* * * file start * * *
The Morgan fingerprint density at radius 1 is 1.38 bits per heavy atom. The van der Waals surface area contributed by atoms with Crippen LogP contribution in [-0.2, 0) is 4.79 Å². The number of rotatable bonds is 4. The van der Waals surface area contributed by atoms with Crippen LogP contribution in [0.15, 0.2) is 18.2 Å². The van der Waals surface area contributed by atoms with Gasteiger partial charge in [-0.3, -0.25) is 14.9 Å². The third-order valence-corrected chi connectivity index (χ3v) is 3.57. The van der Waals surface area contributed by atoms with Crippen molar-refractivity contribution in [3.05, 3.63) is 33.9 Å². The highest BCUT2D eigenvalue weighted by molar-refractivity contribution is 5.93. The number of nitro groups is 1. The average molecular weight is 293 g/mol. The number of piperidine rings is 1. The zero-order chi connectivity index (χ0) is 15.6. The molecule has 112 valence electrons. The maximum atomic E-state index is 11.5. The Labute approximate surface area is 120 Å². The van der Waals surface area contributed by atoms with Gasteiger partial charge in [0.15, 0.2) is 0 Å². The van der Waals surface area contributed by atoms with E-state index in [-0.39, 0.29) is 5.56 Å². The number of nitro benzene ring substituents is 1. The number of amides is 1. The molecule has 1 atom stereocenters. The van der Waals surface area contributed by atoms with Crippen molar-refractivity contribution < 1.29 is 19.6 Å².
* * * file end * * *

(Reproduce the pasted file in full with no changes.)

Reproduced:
The Morgan fingerprint density at radius 1 is 1.38 bits per heavy atom. The van der Waals surface area contributed by atoms with Crippen LogP contribution in [-0.2, 0) is 4.79 Å². The number of rotatable bonds is 4. The van der Waals surface area contributed by atoms with Crippen LogP contribution in [0.15, 0.2) is 18.2 Å². The van der Waals surface area contributed by atoms with Gasteiger partial charge in [-0.3, -0.25) is 14.9 Å². The third-order valence-corrected chi connectivity index (χ3v) is 3.57. The van der Waals surface area contributed by atoms with Crippen molar-refractivity contribution in [3.05, 3.63) is 33.9 Å². The highest BCUT2D eigenvalue weighted by molar-refractivity contribution is 5.93. The number of nitro groups is 1. The average molecular weight is 293 g/mol. The number of piperidine rings is 1. The zero-order chi connectivity index (χ0) is 15.6. The molecule has 112 valence electrons. The maximum atomic E-state index is 11.5. The Labute approximate surface area is 120 Å². The van der Waals surface area contributed by atoms with Gasteiger partial charge in [0.15, 0.2) is 0 Å². The van der Waals surface area contributed by atoms with E-state index in [-0.39, 0.29) is 5.56 Å². The number of nitro benzene ring substituents is 1. The number of amides is 1. The molecule has 1 atom stereocenters. The van der Waals surface area contributed by atoms with Crippen molar-refractivity contribution < 1.29 is 19.6 Å².